Suns successful in avoiding media circus around Nash’s impending free agency

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The Suns held their annual media day on Friday, and overall, things were pretty quiet. Too quiet, even. Especially when you consider that the face of the franchise, heart and soul of the team, and two-time MVP Steve Nash is playing in the final year of his contract, and will be an unrestricted free agent once this shortened season comes to an end next summer.

There was only an average amount of media in attendance — save for an unusually large contingent of local hip-hop radio stations, for some reason. But no one from the local or national side seemed interested in pressing anyone on the team or in the organization for answers regarding possible future plans to deal Nash at any time before his contract runs out.

The non-news is news. And you need to look no further than Orlando, New Orleans, or Los Angeles to see what we’re talking about.

The constant barrage of questions regarding the status of Dwight Howard, Chris Paul, and Pau Gasol — whose names all surfaced in substantive trade reports over the past couple of weeks before the Paul deal to the Clippers was finalized — has to be detrimental to these teams’ efforts to focus on the preparation for the upcoming season.

In Phoenix, though, it hasn’t been an issue, thanks to the way that both the front office and Nash himself have gone about their business since training camp has begun. Suns president of basketball operations Lon Babby told NBCSports.com that it’s at least a little bit by design.

“My view of it is — and I’ve communicated this to Steve, and he knows how I feel about it and he knows how our franchise feels about it. He’s an iconic part of this community and an iconic part of this team and still an elite, elite player,” Babby said. “That’s the idea — that he is our most important player. He knows he can stay here as long as he wants.”

That means the Suns aren’t shopping Nash, and the decision, at this point, is entirely his. So, no rumors are out there from anonymous sources that would put blood in the water that would cause the media to go into a frenzied attack. Nash only fielded one question about his status during his brief media session on Friday, and casually brushed it aside.

“I’m not really thinking about it,” Nash said of his contract situation. “I just want to try to make this team into a playoff team. At this stage of my career, I’m not thinking about tomorrow. I’m just thinking about today.”

And that was that.

Babby admits he has thought about the future, but in his mind, it’s one where Nash re-signs in Phoenix. He spent some time over the summer brushing up on how some other Hall of Fame point guards spent their final seasons, with the hope that he can paint a similar and convincing picture for Nash when the time comes.

“I pointed out to him, you know, John Stockton and Magic Johnson and Isiah Thomas, some great point guards who all went to the Hall of Fame, all stayed with one team until the very end,” Babby said. “Over the summer I read articles about John Stockton’s retirement day, and I tried to portray that to Steve a little bit. He hasn’t been here the whole time, but effectively he has; we try to ignore the time he wasn’t here. So he knows that opportunity is there.”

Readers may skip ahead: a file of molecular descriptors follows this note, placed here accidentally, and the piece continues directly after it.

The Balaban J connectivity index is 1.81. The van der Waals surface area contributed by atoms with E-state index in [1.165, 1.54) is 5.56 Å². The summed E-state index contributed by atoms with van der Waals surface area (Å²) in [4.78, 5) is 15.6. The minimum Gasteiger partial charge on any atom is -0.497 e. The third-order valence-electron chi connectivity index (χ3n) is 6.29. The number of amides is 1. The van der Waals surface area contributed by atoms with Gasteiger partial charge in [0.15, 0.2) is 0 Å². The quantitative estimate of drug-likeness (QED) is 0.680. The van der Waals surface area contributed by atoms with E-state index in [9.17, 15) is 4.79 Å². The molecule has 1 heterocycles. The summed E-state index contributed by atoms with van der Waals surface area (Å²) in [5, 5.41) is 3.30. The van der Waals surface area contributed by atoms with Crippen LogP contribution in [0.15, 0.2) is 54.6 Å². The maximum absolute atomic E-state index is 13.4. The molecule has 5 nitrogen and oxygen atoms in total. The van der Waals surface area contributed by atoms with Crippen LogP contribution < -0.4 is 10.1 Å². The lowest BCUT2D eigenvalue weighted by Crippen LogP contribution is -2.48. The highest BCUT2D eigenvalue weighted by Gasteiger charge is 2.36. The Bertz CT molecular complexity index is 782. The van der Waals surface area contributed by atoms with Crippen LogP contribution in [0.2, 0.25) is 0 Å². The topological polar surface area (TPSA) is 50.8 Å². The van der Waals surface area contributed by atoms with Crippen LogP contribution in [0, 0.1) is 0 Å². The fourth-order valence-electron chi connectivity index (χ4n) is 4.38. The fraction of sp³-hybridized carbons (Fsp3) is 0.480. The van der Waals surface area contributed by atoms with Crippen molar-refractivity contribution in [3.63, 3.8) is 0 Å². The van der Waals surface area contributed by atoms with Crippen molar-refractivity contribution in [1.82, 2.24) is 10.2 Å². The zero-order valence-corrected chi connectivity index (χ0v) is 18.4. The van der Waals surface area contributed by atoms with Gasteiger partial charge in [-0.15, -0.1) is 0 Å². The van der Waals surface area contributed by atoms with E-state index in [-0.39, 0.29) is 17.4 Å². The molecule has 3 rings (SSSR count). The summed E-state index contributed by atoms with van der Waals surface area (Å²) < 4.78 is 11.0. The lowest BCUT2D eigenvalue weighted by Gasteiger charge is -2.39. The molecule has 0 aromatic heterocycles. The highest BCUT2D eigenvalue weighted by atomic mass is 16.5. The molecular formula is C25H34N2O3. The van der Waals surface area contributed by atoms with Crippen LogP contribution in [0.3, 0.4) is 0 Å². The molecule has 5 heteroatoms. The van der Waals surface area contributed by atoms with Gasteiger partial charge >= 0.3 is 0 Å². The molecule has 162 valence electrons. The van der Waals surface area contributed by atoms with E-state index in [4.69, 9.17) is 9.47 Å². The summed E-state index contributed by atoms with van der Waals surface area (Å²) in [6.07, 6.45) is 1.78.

Whatever does end up being the final decision for Nash and the Phoenix franchise, it doesn’t appear that it will come at any time before the end of the season. That could all change, of course, should Nash wake up one day and tell the organization that he’s decided not to come back and wants to be traded, in which case the team would certainly start listening to offers. But for now, both Nash and Babby seem content to let the season play out, and not talk about what the future may or may not hold until it’s absolutely necessary.

“We’re coming to the end of a cycle, we understand that,” Babby said. “But hopefully he and I together will succeed and avoid allowing this to become any kind of a distraction, because that’s not fair to the team and I’m really going to do everything I can to avoid that. “

Lakers exercise David Nwaba’s $1.3 million contract option

AP Photo/Mark J. Terrill
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EL SEGUNDO, Calif. (AP) — The Los Angeles Lakers have exercised their $1.3 million contract option on guard David Nwaba for the upcoming season.

The Lakers announced the move Wednesday.

Nwaba earned a job with the Lakers after they called him up from their D-League affiliate on Feb. 28. The rookie averaged 6.0 points and 3.2 rebounds per game while impressing Luke Walton’s coaching staff with his hustle and defensive play.

The Lakers signed him to a new contract with a multi-year component just three weeks after his NBA debut.

Nwaba is a local product, attending University High School in West Los Angeles and Santa Monica College before finishing his college career at Cal Poly.

Stephen Curry to play Web.com Tour’s Ellie Mae Classic

AP Photo/Eric Risberg